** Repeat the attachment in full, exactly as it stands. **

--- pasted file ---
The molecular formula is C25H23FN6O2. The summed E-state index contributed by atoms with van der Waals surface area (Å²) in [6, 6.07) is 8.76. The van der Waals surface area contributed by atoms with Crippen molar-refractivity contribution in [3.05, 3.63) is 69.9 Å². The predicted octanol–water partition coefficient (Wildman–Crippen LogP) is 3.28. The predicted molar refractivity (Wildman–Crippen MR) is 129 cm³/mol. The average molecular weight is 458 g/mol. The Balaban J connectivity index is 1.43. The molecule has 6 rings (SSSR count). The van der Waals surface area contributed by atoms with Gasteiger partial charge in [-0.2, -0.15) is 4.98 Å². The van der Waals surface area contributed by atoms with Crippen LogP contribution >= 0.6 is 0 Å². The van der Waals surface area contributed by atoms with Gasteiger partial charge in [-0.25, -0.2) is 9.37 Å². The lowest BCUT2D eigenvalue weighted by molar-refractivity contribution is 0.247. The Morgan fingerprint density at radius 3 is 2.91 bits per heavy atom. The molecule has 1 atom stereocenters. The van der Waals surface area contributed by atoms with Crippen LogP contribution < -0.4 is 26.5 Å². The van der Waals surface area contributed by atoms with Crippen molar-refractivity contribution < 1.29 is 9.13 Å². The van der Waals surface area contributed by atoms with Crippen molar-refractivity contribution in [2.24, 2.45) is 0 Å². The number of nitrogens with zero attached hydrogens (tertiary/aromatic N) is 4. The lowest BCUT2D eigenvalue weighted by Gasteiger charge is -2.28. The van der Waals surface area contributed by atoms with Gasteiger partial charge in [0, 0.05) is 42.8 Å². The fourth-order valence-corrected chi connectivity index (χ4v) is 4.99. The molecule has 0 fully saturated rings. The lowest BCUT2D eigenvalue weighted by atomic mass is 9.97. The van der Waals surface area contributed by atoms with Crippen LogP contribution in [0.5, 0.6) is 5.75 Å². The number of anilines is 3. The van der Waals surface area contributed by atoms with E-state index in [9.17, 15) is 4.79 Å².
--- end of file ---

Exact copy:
The molecular formula is C25H23FN6O2. The summed E-state index contributed by atoms with van der Waals surface area (Å²) in [6, 6.07) is 8.76. The van der Waals surface area contributed by atoms with Crippen molar-refractivity contribution in [3.05, 3.63) is 69.9 Å². The predicted octanol–water partition coefficient (Wildman–Crippen LogP) is 3.28. The predicted molar refractivity (Wildman–Crippen MR) is 129 cm³/mol. The average molecular weight is 458 g/mol. The Balaban J connectivity index is 1.43. The molecule has 6 rings (SSSR count). The van der Waals surface area contributed by atoms with Gasteiger partial charge in [-0.2, -0.15) is 4.98 Å². The van der Waals surface area contributed by atoms with Crippen LogP contribution >= 0.6 is 0 Å². The van der Waals surface area contributed by atoms with Gasteiger partial charge in [-0.25, -0.2) is 9.37 Å². The lowest BCUT2D eigenvalue weighted by molar-refractivity contribution is 0.247. The Morgan fingerprint density at radius 3 is 2.91 bits per heavy atom. The molecule has 1 atom stereocenters. The van der Waals surface area contributed by atoms with Crippen LogP contribution < -0.4 is 26.5 Å². The van der Waals surface area contributed by atoms with Crippen molar-refractivity contribution < 1.29 is 9.13 Å². The van der Waals surface area contributed by atoms with Crippen molar-refractivity contribution in [2.24, 2.45) is 0 Å². The number of nitrogens with zero attached hydrogens (tertiary/aromatic N) is 4. The lowest BCUT2D eigenvalue weighted by Gasteiger charge is -2.28. The van der Waals surface area contributed by atoms with Gasteiger partial charge in [0, 0.05) is 42.8 Å². The fourth-order valence-corrected chi connectivity index (χ4v) is 4.99. The molecule has 0 fully saturated rings. The lowest BCUT2D eigenvalue weighted by atomic mass is 9.97. The van der Waals surface area contributed by atoms with Crippen LogP contribution in [0.5, 0.6) is 5.75 Å². The number of anilines is 3. The van der Waals surface area contributed by atoms with E-state index in [9.17, 15) is 4.79 Å².